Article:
As a Boston high school sophomore, Keondre McClay said he was pressured by the head of a district-sponsored youth advocacy programme to attend an overnight retreat in Newton, where white adults asked the black teenager to wrestle out his emotions on a gym mat with them. They said it would help him purge his trauma from experiencing racism.
Um. A little odd. But hey, we mustn’t judge. After all, these are progressive, caring people, tumescent with compassion for the brown-and-therefore-downtrodden.
McClay fled to his room. Jenny Sazama, the programme leader, and other retreat participants chased after him. For more than an hour, he recalled recently, they hugged him on his bed and entreated him to return to the group “counselling” session while he hid under the covers screaming, “Please leave me alone!”
As you can see, they care an awful lot.
When they eventually left, he locked the door, but someone got the facilities manager to unlock it. McClay called someone to help him get home at midnight. “I was, for lack of a better word, assaulted,” said McClay, now 21.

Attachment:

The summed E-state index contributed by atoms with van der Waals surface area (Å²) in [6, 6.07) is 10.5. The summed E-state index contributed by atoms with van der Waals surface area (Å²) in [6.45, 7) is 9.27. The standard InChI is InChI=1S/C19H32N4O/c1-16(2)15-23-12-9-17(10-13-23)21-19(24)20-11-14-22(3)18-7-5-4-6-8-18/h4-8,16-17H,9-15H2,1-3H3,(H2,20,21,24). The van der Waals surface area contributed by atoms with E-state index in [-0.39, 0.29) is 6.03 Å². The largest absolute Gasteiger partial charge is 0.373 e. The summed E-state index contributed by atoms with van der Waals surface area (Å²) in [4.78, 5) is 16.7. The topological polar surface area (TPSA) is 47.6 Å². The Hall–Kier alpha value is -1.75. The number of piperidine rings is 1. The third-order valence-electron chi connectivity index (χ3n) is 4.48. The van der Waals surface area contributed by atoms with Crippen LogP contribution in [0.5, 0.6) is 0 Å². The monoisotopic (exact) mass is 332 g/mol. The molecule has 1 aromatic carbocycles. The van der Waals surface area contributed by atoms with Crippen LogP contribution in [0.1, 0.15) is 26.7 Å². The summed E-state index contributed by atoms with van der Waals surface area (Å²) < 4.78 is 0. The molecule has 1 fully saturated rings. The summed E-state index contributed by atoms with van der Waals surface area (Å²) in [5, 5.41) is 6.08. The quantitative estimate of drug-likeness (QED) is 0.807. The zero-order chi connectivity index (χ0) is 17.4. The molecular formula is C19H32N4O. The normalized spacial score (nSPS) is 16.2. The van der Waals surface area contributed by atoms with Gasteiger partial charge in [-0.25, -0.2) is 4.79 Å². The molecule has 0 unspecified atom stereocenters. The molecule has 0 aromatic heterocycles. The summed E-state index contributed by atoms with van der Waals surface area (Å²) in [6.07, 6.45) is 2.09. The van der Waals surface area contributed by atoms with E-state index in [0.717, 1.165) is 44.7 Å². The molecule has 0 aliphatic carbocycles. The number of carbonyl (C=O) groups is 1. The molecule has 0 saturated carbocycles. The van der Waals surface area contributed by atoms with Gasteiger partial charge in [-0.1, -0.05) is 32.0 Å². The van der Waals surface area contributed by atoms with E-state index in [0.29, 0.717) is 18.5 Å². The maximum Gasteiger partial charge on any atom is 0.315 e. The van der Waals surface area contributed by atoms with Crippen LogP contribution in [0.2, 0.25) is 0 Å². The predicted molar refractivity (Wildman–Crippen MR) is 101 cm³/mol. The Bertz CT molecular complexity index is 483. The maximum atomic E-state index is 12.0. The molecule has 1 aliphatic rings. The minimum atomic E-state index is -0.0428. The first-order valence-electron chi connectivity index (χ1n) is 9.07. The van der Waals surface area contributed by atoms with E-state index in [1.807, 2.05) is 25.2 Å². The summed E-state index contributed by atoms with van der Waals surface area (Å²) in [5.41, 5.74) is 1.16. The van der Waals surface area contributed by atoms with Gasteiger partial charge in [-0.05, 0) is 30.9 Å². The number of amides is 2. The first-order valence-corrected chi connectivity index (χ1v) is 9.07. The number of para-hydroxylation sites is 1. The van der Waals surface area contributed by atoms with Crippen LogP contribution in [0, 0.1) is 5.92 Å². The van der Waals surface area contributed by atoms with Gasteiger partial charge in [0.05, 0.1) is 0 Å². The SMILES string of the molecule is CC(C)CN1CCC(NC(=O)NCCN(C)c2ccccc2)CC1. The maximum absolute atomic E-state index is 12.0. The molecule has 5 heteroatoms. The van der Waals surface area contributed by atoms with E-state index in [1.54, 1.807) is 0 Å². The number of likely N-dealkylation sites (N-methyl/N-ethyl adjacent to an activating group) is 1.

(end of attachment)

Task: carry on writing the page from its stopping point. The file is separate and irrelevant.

Boston Public Schools saw fit to endorse this programme of “Re-Evaluation Counselling” for fifteen years. And the counsellors declare that they are “dedicated to eliminating racism in the world,” thereby enabling “deep relationships across racial lines.” Hence, one assumes, all the chasing and screaming.
Students described the sessions as “weird, uncomfortable, and cult-like.”
But because things aren’t quite weird enough:
“Re-Evaluation Counselling” has crept into progressive circles [in Boston] and around the country. Its founder briefly collaborated with Scientology founder L. Ron Hubbard in the 1950s, and its core philosophy, which bears some similarities to Hubbard’s Dianetics, prescribes regularly relating painful memories to a peer counsellor or group and releasing strong feelings by crying, shaking, or screaming as the best salve for psychological wounds.
Because, you see, being pressured to declare yourself oppressed and racially traumatised, truthfully or not, while being chased into your bedroom and invited to wrestle, is an obvious path to both mental health and “social change.”
Via Damian Counsell.